Excess epicardial adiposity, within a state of obesity and metabolic syndrome, is emerging as an important risk factor for the development of cardiovascular diseases (CVDs). Accordingly, increased epicardial fat thickness (EFT) implicates the exacerbation of pathological mechanisms involving oxidative stress and inflammation within the heart, which may accelerate the development of CVDs. This explains increased interest in targeting EFT reduction to attenuate the detrimental effects of oxidative stress and inflammation within the setting of metabolic syndrome. Here, we critically discuss clinical and preclinical evidence on the impact of physical exercise on EFT in correlation with reduced CVD risk within a setting of metabolic disease. This review also brings a unique perspective on the implications of oxidative stress and inflammation as major pathological consequences that link increased EFT to accelerated CVD risk in conditions of metabolic disease.

Physical exercise potentially targets epicardial adipose tissue to reduce cardiovascular disease risk in patients with metabolic diseases: Oxidative stress and inflammation emerge as major therapeutic targets / Nyawo, T. A.; Pheiffer, C.; Mazibuko-Mbeje, S. E.; Mthembu, S. X. H.; Nyambuya, T. M.; Nkambule, B. B.; Gijsen, H. S. -V.; Strijdom, H.; Tiano, L.; Dludla, P. V.. - In: ANTIOXIDANTS. - ISSN 2076-3921. - 10:11(2021), p. 1758. [10.3390/antiox10111758]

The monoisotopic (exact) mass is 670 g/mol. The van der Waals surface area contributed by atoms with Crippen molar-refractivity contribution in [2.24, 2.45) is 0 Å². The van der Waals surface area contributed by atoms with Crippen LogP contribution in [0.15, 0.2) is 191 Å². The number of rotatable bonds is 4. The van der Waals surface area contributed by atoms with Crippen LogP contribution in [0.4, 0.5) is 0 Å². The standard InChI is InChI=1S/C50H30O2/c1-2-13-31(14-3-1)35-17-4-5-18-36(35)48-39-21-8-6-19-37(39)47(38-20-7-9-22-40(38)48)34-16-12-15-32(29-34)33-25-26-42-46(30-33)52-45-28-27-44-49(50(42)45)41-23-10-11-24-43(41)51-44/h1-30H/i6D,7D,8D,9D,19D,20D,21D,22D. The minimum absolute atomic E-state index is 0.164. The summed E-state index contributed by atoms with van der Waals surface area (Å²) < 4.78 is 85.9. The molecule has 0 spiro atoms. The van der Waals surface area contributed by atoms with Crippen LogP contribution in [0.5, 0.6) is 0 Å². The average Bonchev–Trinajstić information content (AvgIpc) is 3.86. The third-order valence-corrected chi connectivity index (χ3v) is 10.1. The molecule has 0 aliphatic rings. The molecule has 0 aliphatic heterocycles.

Physical exercise potentially targets epicardial adipose tissue to reduce cardiovascular disease risk in patients with metabolic diseases: Oxidative stress and inflammation emerge as major therapeutic targets

Tiano L.
Penultimo
;
2021-01-01

Abstract

Excess epicardial adiposity, within a state of obesity and metabolic syndrome, is emerging as an important risk factor for the development of cardiovascular diseases (CVDs). Accordingly, increased epicardial fat thickness (EFT) implicates the exacerbation of pathological mechanisms involving oxidative stress and inflammation within the heart, which may accelerate the development of CVDs. This explains increased interest in targeting EFT reduction to attenuate the detrimental effects of oxidative stress and inflammation within the setting of metabolic syndrome. Here, we critically discuss clinical and preclinical evidence on the impact of physical exercise on EFT in correlation with reduced CVD risk within a setting of metabolic disease. This review also brings a unique perspective on the implications of oxidative stress and inflammation as major pathological consequences that link increased EFT to accelerated CVD risk in conditions of metabolic disease.
2021
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Utilizza questo identificativo per citare o creare un link a questo documento: https://hdl.handle.net/11566/294692
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